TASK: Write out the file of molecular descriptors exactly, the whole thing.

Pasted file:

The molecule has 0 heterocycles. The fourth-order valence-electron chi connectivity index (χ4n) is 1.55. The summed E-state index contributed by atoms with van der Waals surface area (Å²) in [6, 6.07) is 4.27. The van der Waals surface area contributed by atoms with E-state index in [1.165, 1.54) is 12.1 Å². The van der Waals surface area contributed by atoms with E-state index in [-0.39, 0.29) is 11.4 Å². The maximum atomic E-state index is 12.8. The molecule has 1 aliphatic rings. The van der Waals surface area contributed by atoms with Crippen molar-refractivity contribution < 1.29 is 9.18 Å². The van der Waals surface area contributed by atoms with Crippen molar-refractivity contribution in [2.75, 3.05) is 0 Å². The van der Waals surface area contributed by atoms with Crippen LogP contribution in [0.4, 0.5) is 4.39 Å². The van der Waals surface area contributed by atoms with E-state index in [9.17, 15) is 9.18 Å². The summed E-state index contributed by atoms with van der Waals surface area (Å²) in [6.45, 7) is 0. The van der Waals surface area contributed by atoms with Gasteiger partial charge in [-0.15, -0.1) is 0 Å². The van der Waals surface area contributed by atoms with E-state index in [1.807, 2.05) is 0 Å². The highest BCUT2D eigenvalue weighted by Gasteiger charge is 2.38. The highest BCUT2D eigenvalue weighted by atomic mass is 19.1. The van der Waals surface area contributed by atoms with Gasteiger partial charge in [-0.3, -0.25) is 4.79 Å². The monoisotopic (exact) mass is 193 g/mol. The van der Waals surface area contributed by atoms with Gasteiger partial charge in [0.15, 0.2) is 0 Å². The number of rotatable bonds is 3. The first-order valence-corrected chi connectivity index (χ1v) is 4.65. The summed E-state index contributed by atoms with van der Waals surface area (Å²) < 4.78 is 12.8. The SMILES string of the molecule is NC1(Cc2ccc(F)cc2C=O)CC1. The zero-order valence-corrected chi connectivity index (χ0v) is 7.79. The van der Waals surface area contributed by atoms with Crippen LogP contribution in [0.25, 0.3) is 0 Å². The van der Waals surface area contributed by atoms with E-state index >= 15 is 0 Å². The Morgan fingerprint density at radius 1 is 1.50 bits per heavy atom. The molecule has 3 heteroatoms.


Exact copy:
The molecule has 0 heterocycles. The fourth-order valence-electron chi connectivity index (χ4n) is 1.55. The summed E-state index contributed by atoms with van der Waals surface area (Å²) in [6, 6.07) is 4.27. The van der Waals surface area contributed by atoms with E-state index in [1.165, 1.54) is 12.1 Å². The van der Waals surface area contributed by atoms with E-state index in [-0.39, 0.29) is 11.4 Å². The maximum atomic E-state index is 12.8. The molecule has 1 aliphatic rings. The van der Waals surface area contributed by atoms with Crippen molar-refractivity contribution < 1.29 is 9.18 Å². The van der Waals surface area contributed by atoms with Crippen molar-refractivity contribution in [2.75, 3.05) is 0 Å². The van der Waals surface area contributed by atoms with Crippen LogP contribution in [0.4, 0.5) is 4.39 Å². The van der Waals surface area contributed by atoms with E-state index in [9.17, 15) is 9.18 Å². The summed E-state index contributed by atoms with van der Waals surface area (Å²) in [6.45, 7) is 0. The van der Waals surface area contributed by atoms with Gasteiger partial charge in [-0.15, -0.1) is 0 Å². The van der Waals surface area contributed by atoms with E-state index in [1.807, 2.05) is 0 Å². The highest BCUT2D eigenvalue weighted by Gasteiger charge is 2.38. The highest BCUT2D eigenvalue weighted by atomic mass is 19.1. The van der Waals surface area contributed by atoms with Gasteiger partial charge in [-0.3, -0.25) is 4.79 Å². The monoisotopic (exact) mass is 193 g/mol. The van der Waals surface area contributed by atoms with Gasteiger partial charge in [0.15, 0.2) is 0 Å². The number of rotatable bonds is 3. The first-order valence-corrected chi connectivity index (χ1v) is 4.65. The summed E-state index contributed by atoms with van der Waals surface area (Å²) < 4.78 is 12.8. The SMILES string of the molecule is NC1(Cc2ccc(F)cc2C=O)CC1. The zero-order valence-corrected chi connectivity index (χ0v) is 7.79. The van der Waals surface area contributed by atoms with Crippen LogP contribution in [0.25, 0.3) is 0 Å². The van der Waals surface area contributed by atoms with E-state index >= 15 is 0 Å². The Morgan fingerprint density at radius 1 is 1.50 bits per heavy atom. The molecule has 3 heteroatoms.